The Federal Reporter with Key-Number Annotations, Volume 256: Cases Argued and Determined in the Circuit Courts of Appeals and District Courts of the United States, May-July, 1919. Page: 46
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461'" 56'FEDERAL EORiR'I#
sittialas they had been doing for sonie time prior to the collision; and
that the' lights of the' schooner were aeen half a mile off before the
collision, are facts admitted: as is tlso that the steamship, upon ob-
serving the light of 'the sthobner, which was then on the port tack
half a mile away, heading off.hdre, gave the appropriate danger signal,
but too late to avert the collision. '
There is some difference it ihe evidence, as to the speed at which
the vessels were proceeding, the libelant's' testimony being that
the Ontario was making frbm; 12 to 14 knots an hour, whereas
the steamship admits she was 'm king 9 to 10 knots. The schooner
claims to have been making J 'kobts, 'whereas the steamship says
she was making perhaps about 7 kndts at the time'of the collision.
There is a sharp conflict in the testimony as to what signal the
schooner was giving shortly before the collision, as indicating the tack
she was on. The steamship insists that the schooner only sounded one
blast of its horn, indicating that it was going to the north or north-
eastward on the starboard tack, ,whereas it was actually on the port
tack, and heading to the south or southeastward, and that that fault
of navigation by the schooner was the sole cduse of the collision. The
steamship's owners admit that, if the schooner was giving the appro-
priate port tack signal of two blasts, the steamship is liable for the
Which signal was being given by the schooner presents a clear issue
of fact, which must be determined by the court in the light of all
the facts and circumstances of the case, and the reasonable inferences
to be drawn from the testimony. The' evidence of the officers and
crews of each vessel examined supports the contentions of their re-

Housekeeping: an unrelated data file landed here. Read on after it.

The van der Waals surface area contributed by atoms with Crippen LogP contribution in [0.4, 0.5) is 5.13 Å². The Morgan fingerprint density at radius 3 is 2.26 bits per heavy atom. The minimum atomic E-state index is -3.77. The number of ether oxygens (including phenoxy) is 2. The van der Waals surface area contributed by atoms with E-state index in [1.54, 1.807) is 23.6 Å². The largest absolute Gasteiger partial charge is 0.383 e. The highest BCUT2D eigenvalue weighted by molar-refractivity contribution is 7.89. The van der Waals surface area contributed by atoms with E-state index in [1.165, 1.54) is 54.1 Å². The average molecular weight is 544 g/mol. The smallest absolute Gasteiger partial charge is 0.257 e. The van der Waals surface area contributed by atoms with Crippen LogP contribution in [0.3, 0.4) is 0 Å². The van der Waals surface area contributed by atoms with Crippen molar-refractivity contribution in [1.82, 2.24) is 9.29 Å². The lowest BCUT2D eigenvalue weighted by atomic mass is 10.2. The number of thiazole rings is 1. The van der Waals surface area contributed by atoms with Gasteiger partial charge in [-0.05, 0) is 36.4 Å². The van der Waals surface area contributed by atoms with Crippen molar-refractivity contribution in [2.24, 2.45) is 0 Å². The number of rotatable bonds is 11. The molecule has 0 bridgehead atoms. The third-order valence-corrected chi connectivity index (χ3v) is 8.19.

spective ships. The steamship also examined two of her passengers,
the evidence of one of whom strongly sustains her contention as to
the signals heard by the steamship's witnesses. That the schooner was
actually on the port tack, as it had been for some hours previously,
is not disputed, and those on board' of her, including her master,
wheelsman, and lookout, positively support the schooner's contention
that she was properly sounding two blasts of her horn, as claimed by
her, as do all the witnesses examined in her behalf.
 The case turns, as far as this testimony is concerned, upon
whether the court will accept their version, or that of the witnesses,
including the passengers, for the Ontario, who were approximately a
mile away, as to what they heard. Testimony of witnesses from a ship
as to what signals were actually sounded, cannot -be lightly ignored
because some one from another ship, some distance off, claims to have
heard different signals. Especially is this true, as here, where the
signals claimed to have been sounded are those which should have been
given upon the tack on which the vessel then was. To have given
signals indicating the vessel was proceeding in the direction opposite
from the one she was actually on would have been gross fault and crim-
inal negligence, involving the loss of the ship and the lives of all on
The court cannot see its way clear to disregard this testimony, and
accept that of witnesses from the Ontario, including the passenger,
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The Federal Reporter with Key-Number Annotations, Volume 256: Cases Argued and Determined in the Circuit Courts of Appeals and District Courts of the United States, May-July, 1919., legislative document, 1919; Saint Paul, Minnesota. (digital.library.unt.edu/ark:/67531/metadc38827/m1/60/: accessed November 19, 2017), University of North Texas Libraries, Digital Library, digital.library.unt.edu; crediting UNT Libraries Government Documents Department.